I don’t recall ever having had this variety of Japanese eggplant back in the US, but this has become one of my vegetables of choice for its milder taste and ease of preparing. This dish is an ideal weekday meal because it is composed of easy to find ingredients and only takes 15 minutes to throw together. Though meatless, this savory-sweet dish is chock-full of flavor and will leave even the pickiest taste buds satisfied.
There are certain dishes that remain inextricably linked to defining moments in my life, dishes whose aroma alone can instantly transport me back to moments that reside in the deepest recesses of my memory. Among those dishes is thịt kho nước dừa, which is pork belly and eggs simmered in coconut juice and nước mắm.
Before lightly frying the tofu, the surface is dusted with turmeric and coated them with minced lemongrass and chili peppers. The fried tofu and vermicelli rice noodles sit on a bed of chopped lettuce and fresh aromatic herbs. The noodle bowl is dressed with a drizzle of a Vietnamese fish sauce mix before serving. This is an ideal summer dish that minimizes stove and prep time, yet doesn’t skimp on flavor.
Pâté chaud (bánh patê sô) is a French-inspired Vietnamese meat pie, which can be found in just about every Vietnamese bakery. The rich meat filling composed of ground pork and French pâté is enrobed in a puff pastry. Once out of the oven, the buttery aroma and flaky puff pastry shell will be hard to resist!
Vietnamese caramelized ginger chicken perfectly marries savory and sweet flavors. Once the liquid reduces, it bathes the chicken in a glistening amber sauce imbued with a fiery ginger flavor. The sauce will no doubt have your taste buds popping and begging for more. This dish pairs perfectly with a side of steamed white jasmine rice.
Garnishes are indispensable ingredients that complement the symphony of flavors found in Vietnamese dishes. Fresh herbs, such as red perilla or basil, infuse our noodle soups, spring rolls and salads with a bouquet of flavors that scintillate our taste buds. More savory toppings like fried pork fat impart a crunchy succulence to dishes such as bánh bèo (steamed rice cakes) and cơm tấm bì (broken rice with shredded pork skin). Among the assortment of garnishes that dress our plates, I use fried shallots the most frequently in my kitchen.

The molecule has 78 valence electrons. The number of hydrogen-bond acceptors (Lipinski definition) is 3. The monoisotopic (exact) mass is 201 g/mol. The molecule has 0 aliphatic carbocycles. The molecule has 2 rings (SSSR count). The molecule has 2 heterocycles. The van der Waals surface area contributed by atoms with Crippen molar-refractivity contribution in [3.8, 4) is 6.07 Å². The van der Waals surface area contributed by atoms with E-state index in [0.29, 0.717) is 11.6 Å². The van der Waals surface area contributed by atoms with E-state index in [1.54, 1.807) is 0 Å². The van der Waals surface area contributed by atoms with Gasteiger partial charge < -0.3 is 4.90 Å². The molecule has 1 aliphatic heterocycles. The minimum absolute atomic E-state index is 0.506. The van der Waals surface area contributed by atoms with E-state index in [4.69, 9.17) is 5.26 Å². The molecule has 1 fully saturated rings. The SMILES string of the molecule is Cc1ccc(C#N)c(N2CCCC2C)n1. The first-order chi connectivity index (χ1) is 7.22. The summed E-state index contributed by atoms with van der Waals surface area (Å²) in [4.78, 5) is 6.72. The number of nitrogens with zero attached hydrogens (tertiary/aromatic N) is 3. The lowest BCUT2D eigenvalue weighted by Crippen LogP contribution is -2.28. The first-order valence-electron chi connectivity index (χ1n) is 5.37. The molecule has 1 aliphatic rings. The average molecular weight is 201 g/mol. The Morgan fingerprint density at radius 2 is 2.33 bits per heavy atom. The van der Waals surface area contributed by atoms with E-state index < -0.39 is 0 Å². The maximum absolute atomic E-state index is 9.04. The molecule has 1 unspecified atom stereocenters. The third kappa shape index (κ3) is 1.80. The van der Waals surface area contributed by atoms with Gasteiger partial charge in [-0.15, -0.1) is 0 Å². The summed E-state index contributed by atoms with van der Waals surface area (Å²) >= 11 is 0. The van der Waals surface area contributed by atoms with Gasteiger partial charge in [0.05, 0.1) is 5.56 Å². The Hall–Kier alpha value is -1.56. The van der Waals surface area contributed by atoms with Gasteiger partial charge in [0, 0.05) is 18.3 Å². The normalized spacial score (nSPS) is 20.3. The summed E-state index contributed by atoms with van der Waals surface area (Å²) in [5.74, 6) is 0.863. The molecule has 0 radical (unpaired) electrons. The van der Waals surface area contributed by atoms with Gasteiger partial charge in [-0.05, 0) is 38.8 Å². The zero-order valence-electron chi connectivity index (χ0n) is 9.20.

Generations before me fled in droves from a war ravaged Việt Nam over 30 years ago following the fall of Saigon. The country was shrouded in panic and confusion during the final hours of the war as the Americans pulled out. In the midst of the mayhem, people in South Việt Nam scrambled to leave the country, which was the debut of a decade-long mass exodus. My mom and her family were among the fortunate ones who left by plane days before the borders closed after the south surrendered to the north. Many others left by boat and embarked on harrowing journeys at sea, where hundreds of thousands perished. Those who were lucky enough to survive the perilous journey settled in countries in all corners of the world.
New Orleans was my hometown during my early childhood. We only lived there until I was six years old, so my recollections of life in the Big Easy have faded into fragmented blurs. One of the few things that I do remember about Louisiana is eating king cake during the mardi gras festivities, which is as ubiquitous as strings of beads during that time of year. I actually wasn’t particularly fond of eating the cake, which was often topped too generously with icing and colored sugars. I was only interested in finding the tiny plastic baby buried within the cake, because whoever found the prized baby would be crowned king for a day.
Japanese fraisier is a much lighter take on the traditional French fraisier. It is composed of a couple layers of genoise, whipped cream, and of course, strawberries, whereas the French version is filled with a mousseline cream (pastry cream + butter). Check out this recipe from the 2015 issue of Fou de Pâtisserie.
Open the fridge in any Vietnamese household and you are sure to find a jar of nước mắm. I’m not talking about the pure bottled stuff, but rather the mix that accompanies many dishes on our dining table. It is often served as a dipping sauce for (eggrolls) or as a sauce drizzled over dishes, such as cơm tấm bì (broken rice with shredded pork) or bánh xèo (savory crêpes ).